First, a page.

Driven by jealousy, greed and desire, nothing will stop Gregory Rogers from taking that which he believes is his. He'll do anything to gain money, Bancroft Hall, and the power that comes with the title of Baronet.
Until his eyes fall on the beautiful Jane ...
Relative Deceit at Amazon.com
I asked Karen, "If you could be compared with any writer or artist, living or dead, who would you most want it to be?"
Karen: As a writer, I would most love to be compared to someone who withstands the test of time. I would love my books to be read by generations to come. However, I have always been amazed and impressed by Enid Blyton. She wrote 762 books in her lifetime. Now she is definitely someone to be inspired by!
And does she feel that her writing, or her attitude towards her writing, has changed as she has published her books?
Karen: Yes, it has. I don't think anyone who takes on writing as a career can fail to learn and change. It's a steep learning curve to begin with. I've made mistakes and I've had great successes, but I've learnt from it all. I hope that it has made me a better writer and person.
Can she see a process of development, or a sort of "writer's journey", as she looks back over the books she's written and published?
Karen: My editor says she has seen a clear development. I know I am improving, or perhaps I should say, developing my own style more and more as I write. The writer's journey has only just begun, I know it's onwards and upwards.
If she had to, which of her books would she say was her favourite - and why?
Karen: That's hard. I love them all. Relative Deceit was the first novel I began in earnest, Charlotte was the first published, and The Uncanny Life of Polly was the most fun to write - I don't think I can pick one. Can a mother choose her favourite child?
Polly writes chick lit and her debut novel is a worldwide bestseller. However, something strange starts to happen when she gets back from an international book tour. Polly finds that instead of art imitating life, her life starts to imitate art - or rather, her novel.
She arrives home to find her husband in the arms of the maid. Wasn't that in Chapter Three of her book, Happily Ever After?
Her best friend is having an affair with her husband, too, and is pregnant! Isn't that in Chapter Four?
Then she meets a bronzed Greek and embarks on a passionate love affair. Wasn't that in Chapter Seven?
Will anyone believe her life is mirroring her novel? Can she prevent the ultimate tragedy or must the book play out, precisely as she wrote it, to the bitter end? ...
The Uncanny Life of Polly at Amazon.com
I asked Karen what has been her favourite bit of feedback/criticism so far?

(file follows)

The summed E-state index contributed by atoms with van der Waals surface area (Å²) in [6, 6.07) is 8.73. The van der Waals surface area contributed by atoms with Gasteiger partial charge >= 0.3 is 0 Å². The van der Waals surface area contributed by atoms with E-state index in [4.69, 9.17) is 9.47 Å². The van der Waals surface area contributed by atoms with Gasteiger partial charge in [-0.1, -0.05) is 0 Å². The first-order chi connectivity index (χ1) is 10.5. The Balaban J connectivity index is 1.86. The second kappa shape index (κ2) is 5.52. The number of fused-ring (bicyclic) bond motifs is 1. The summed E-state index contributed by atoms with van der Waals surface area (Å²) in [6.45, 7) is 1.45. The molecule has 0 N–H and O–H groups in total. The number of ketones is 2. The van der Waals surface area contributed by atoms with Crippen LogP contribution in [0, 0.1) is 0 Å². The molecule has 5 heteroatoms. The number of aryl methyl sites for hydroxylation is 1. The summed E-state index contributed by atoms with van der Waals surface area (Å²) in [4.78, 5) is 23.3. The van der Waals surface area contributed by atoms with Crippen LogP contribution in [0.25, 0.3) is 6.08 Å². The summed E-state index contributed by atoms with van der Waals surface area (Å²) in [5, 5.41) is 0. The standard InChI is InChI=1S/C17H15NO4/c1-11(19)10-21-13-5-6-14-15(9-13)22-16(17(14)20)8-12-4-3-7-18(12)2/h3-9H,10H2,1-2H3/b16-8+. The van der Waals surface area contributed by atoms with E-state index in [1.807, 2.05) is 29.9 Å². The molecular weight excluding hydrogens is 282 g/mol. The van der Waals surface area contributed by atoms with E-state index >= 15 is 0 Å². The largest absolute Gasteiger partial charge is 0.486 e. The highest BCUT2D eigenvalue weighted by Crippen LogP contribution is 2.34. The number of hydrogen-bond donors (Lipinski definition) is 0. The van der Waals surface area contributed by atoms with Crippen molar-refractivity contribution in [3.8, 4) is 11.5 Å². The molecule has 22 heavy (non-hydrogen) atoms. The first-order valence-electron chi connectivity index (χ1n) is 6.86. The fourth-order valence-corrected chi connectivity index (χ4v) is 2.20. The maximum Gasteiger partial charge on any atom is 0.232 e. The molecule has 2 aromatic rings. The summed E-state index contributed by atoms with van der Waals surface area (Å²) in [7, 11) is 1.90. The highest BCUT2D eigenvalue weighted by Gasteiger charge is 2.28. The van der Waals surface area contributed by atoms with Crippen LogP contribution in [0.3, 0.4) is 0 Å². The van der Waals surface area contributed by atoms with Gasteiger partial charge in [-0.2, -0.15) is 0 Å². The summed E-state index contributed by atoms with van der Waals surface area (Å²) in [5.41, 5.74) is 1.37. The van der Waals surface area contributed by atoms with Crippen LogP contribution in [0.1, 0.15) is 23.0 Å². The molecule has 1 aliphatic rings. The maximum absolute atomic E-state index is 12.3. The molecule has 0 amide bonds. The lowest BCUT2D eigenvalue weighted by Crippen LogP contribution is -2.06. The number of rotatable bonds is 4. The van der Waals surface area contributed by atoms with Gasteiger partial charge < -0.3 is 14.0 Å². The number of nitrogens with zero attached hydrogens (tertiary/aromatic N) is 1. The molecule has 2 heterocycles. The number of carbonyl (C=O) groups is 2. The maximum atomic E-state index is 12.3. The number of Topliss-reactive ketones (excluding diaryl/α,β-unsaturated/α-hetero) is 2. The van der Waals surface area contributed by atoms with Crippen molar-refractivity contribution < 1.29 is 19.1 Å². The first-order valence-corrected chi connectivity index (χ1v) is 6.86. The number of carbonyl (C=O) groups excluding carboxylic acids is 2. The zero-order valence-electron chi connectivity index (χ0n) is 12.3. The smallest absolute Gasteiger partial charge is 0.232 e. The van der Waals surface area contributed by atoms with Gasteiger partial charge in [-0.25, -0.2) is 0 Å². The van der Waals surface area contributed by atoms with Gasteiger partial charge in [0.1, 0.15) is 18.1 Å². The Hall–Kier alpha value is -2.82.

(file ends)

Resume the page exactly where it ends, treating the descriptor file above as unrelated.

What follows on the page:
Karen: Recently, I discovered a review from an author I know of. She said how much she loves my work and would like to see me expand and grow. That's nice to hear from a fellow author. I also love being told that a reader couldn't put the book down - that makes all the hard work worthwhile!
Does she have a favourite quote - from a review, or something that somebody said about her books or her writing?
Karen: One of my favourites came from a lady who told me never to stop writing, not even to sleep, because she needed more - that made me laugh!
And is there something that someone said about her books that made her laugh/fume/puzzled?
Karen: One reviewer - supposedly a professional reviewer, ranted and raved about how I put 19th century sensibilities on a 19th century girl ... yes, it left me scratching my head, so I read on. It turned out that the reviewer wanted the heroine to be a 21st century woman and kick butt. Of course, I didn't do that in the book and she was annoyed about it. That made me a little mad - the book is historical. People in the past didn't act like we do. I am sure we'd shock them. But, ho hum ... we live and learn.
Is she working on anything at the moment? What comes next?
Karen: I am working on two projects at the moment, as insane as that sounds. I am writing book 3 in my Pride and Prejudice Continues series and I am writing the first novel under a pen name. I also have a spin-off of Relative Deceit that is finished and ready to publish.
Is there a dream - an ultimate ambition - that she is working towards?
Karen: I want to write, what I call, more serious hist-fic. I have a series planned set in the Scottish War of Independence. It's a lot darker and bloodier, of course, but it's also more exciting. I feel it marks a new maturity in my writing which I hope will continue. Eventually, I would like to write more series like that. My main goal, is to keep on writing!
Karen has kindly offered to giveaway one or more .mobi (Kindle) editions of her novels. To be in with a chance to win just leave a comment on this blog or on our Facebook page. You can also keep up with Karen and her writing at Karen's blog.
Many thanks to Karen, and all best wishes for her writing career!